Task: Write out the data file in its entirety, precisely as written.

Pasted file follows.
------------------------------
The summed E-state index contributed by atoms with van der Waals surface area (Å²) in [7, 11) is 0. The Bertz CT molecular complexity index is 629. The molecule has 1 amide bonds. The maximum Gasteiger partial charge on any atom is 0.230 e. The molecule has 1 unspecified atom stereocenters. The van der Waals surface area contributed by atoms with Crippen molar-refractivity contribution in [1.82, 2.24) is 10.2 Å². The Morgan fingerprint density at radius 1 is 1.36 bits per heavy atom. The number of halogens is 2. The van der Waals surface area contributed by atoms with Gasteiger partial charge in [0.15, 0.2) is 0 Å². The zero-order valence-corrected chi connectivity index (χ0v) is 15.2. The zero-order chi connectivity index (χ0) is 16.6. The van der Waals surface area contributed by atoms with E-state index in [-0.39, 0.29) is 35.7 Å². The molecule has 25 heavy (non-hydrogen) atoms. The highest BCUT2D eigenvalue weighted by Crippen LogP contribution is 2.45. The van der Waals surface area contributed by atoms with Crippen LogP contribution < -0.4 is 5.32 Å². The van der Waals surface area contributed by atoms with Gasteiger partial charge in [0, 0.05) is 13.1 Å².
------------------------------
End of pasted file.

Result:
The summed E-state index contributed by atoms with van der Waals surface area (Å²) in [7, 11) is 0. The Bertz CT molecular complexity index is 629. The molecule has 1 amide bonds. The maximum Gasteiger partial charge on any atom is 0.230 e. The molecule has 1 unspecified atom stereocenters. The van der Waals surface area contributed by atoms with Crippen molar-refractivity contribution in [1.82, 2.24) is 10.2 Å². The Morgan fingerprint density at radius 1 is 1.36 bits per heavy atom. The number of halogens is 2. The van der Waals surface area contributed by atoms with Gasteiger partial charge in [0.15, 0.2) is 0 Å². The zero-order valence-corrected chi connectivity index (χ0v) is 15.2. The zero-order chi connectivity index (χ0) is 16.6. The van der Waals surface area contributed by atoms with E-state index in [-0.39, 0.29) is 35.7 Å². The molecule has 25 heavy (non-hydrogen) atoms. The highest BCUT2D eigenvalue weighted by Crippen LogP contribution is 2.45. The van der Waals surface area contributed by atoms with Crippen LogP contribution < -0.4 is 5.32 Å². The van der Waals surface area contributed by atoms with Gasteiger partial charge in [0, 0.05) is 13.1 Å².